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Russia was behind assassination of former spy in London, European court finds

Ex-KGB officer Alexander Litvinenko died an agonizing death in 2006 after drinking green tea laced with a rare radioactive substance.
/ Source: Reuters

LONDON — The European Court of Human Rights found on Tuesday that Russia was responsible for the assassination of ex-KGB officer Alexander Litvinenko, who died an agonizing death in 2006 after being poisoned in London with a rare radioactive substance.

Also on Tuesday, British police said a third Russian had been charged in absentia with the 2018 Novichok murder attempt on former double agent Sergei Skripal, saying they could also now confirm the three suspects were military intelligence operatives.

Litvinenko, a defector who had become a vocal critic of the Kremlin, died three weeks after drinking green tea laced with polonium-210 at a plush London hotel.

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Britain has long blamed the attack on Moscow, and the European court in Strasbourg, France, agreed. "Mr. Litvinenko’s assassination was imputable to Russia," its statement said.

The image of Litvinenko, 43, lying on his bed at London’s University College Hospital, yellow, gaunt and with hair fallen out, was emblazoned across British and other Western newspapers.

From his deathbed, Litvinenko told detectives he believed President Vladimir Putin — a former KGB spy who went on to head the contemporary FSB before rising to become Russia's leader — had directly ordered his killing.

The use of a rare radioactive isotope on the streets of London, apparently to settle scores, plunged Anglo-Russian relations and Western mistrust of the Kremlin to what was then a post-Cold War low.

A British inquiry concluded in 2016 that Putin had probably approved a Russian intelligence operation to murder Litvinenko.

Moscow and the men Britain accused of carrying out the murder have always denied any involvement.

Attack on Skripal

Meanwhile, the attack on Skripal, who sold Russian secrets to Britain, caused the biggest spat between Russia and the West since the Cold War, leading to the tit-for-tat expulsion of dozens of diplomats after Britain pointed the finger of blame at Moscow.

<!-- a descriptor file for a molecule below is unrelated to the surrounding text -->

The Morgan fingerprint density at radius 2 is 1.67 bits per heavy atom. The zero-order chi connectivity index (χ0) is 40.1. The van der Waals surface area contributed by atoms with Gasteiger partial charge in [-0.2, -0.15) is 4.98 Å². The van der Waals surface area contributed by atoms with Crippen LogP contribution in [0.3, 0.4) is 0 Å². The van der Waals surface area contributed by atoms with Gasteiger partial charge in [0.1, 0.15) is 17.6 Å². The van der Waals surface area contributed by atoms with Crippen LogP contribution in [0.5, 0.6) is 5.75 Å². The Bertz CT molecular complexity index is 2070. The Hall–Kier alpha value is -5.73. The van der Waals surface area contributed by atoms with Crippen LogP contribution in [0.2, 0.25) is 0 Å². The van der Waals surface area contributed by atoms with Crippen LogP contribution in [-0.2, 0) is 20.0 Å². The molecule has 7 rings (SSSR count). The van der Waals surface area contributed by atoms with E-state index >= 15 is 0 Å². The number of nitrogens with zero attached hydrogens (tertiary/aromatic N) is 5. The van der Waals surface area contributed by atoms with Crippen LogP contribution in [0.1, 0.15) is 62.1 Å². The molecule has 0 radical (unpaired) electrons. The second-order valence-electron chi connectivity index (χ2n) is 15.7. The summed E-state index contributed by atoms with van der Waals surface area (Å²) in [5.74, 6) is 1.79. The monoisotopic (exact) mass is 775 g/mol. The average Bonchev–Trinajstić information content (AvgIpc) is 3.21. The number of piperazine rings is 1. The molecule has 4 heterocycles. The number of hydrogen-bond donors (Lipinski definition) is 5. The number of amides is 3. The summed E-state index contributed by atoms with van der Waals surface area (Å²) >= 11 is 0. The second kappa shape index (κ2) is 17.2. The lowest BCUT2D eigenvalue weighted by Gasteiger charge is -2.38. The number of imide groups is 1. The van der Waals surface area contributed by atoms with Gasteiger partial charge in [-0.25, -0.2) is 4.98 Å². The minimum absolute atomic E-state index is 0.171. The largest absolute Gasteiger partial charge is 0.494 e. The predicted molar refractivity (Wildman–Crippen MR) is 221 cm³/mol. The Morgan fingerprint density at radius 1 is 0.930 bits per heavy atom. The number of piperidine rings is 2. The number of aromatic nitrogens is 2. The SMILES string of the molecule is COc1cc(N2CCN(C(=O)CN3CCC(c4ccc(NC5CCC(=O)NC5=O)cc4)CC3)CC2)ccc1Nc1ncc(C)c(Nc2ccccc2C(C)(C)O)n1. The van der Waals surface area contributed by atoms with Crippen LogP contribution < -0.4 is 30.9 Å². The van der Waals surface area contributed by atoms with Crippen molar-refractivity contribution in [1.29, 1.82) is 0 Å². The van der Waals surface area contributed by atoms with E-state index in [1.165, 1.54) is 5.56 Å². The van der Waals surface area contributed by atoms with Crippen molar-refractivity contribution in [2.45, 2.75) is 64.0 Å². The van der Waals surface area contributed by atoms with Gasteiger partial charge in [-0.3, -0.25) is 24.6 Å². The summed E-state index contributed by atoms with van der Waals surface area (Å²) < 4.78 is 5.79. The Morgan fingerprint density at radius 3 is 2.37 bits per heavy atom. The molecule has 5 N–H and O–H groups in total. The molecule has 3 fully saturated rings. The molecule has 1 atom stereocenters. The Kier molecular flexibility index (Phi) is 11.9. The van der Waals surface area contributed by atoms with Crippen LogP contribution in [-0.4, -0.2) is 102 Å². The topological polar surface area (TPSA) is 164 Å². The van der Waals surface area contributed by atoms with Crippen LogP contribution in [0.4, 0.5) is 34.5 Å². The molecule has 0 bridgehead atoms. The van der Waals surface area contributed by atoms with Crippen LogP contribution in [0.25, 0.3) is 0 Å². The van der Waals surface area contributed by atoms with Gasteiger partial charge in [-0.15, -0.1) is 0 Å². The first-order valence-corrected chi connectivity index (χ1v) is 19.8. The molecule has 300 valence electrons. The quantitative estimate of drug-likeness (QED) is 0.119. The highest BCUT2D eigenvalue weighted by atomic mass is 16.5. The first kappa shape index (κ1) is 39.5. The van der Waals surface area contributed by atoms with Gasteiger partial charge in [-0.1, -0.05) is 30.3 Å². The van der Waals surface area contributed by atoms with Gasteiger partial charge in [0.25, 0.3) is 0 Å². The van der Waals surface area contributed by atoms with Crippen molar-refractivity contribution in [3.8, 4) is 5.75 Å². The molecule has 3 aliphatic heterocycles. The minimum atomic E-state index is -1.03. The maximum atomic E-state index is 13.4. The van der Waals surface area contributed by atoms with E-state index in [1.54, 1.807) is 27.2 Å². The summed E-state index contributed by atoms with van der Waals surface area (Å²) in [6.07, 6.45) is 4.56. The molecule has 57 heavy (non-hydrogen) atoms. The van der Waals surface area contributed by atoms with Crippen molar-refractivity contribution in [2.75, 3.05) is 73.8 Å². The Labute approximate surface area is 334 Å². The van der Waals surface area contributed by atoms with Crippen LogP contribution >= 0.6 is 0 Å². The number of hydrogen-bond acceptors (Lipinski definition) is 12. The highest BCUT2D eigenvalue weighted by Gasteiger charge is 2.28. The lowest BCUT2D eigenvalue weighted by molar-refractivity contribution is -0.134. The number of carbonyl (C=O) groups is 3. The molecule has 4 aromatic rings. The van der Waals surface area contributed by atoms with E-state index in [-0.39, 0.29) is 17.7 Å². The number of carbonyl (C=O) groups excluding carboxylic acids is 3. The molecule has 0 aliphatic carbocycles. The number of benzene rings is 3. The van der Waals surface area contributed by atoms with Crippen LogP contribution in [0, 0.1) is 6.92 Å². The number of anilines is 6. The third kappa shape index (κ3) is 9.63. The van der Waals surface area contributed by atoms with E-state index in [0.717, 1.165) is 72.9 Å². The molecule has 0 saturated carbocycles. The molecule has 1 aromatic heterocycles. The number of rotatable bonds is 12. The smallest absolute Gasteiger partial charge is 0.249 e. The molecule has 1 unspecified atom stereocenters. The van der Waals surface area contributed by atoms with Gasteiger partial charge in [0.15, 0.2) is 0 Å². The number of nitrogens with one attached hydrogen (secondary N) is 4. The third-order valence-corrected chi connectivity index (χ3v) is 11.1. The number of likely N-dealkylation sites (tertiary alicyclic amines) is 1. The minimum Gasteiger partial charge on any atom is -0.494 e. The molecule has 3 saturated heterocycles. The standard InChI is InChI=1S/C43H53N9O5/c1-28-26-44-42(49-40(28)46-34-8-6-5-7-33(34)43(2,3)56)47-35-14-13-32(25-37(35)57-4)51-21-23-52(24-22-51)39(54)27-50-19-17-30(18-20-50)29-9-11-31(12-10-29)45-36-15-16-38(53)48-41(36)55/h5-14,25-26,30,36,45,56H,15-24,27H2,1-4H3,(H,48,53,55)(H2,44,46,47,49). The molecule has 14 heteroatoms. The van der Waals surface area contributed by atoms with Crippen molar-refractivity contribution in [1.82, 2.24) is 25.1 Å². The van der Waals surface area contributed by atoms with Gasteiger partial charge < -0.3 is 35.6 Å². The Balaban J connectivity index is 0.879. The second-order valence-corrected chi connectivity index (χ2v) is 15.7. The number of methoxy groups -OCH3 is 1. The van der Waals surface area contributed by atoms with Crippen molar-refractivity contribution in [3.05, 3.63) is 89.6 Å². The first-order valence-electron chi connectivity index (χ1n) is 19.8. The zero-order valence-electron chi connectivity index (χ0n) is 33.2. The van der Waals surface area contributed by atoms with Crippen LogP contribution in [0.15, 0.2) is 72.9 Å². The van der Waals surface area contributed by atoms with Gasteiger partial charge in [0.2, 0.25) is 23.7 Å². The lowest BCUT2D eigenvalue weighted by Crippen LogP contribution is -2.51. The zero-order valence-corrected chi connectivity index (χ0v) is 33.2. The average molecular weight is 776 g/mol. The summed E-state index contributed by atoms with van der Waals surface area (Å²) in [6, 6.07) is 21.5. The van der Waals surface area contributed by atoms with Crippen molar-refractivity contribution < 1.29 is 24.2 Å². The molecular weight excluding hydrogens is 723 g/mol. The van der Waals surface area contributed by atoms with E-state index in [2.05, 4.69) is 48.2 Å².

Russia has rejected any involvement, casting the accusations as anti-Russian propaganda.

Skripal and his daughter Yulia were found unconscious, slumped on a public bench in the southern English city of Salisbury in March 2018, and they, along with a police officer who went to his house, were left critically ill in hospital from exposure to the military-grade nerve agent.

A woman later also died from Novichok poisoning after her partner found a counterfeit perfume bottle in which police believe it had been smuggled into the country.

In September 2018, British prosecutors charged two Russians, then identified by the aliases Alexander Petrov and Ruslan Boshirov, with conspiracy to murder Skripal and the attempted murder of Yulia and the officer, Nick Bailey.

Dean Haydon, the U.K.'s Senior National Coordinator for Counter Terrorism Policing, said prosecutors had now authorised them to charge a third man, Sergey Fedotov, who was aged about 50, with the same offences.

Haydon also said Petrov and Boshirov were really named Alexander Mishkin and Anatoliy Chepiga, and that Fedotov's true identity was Denis Sergeev.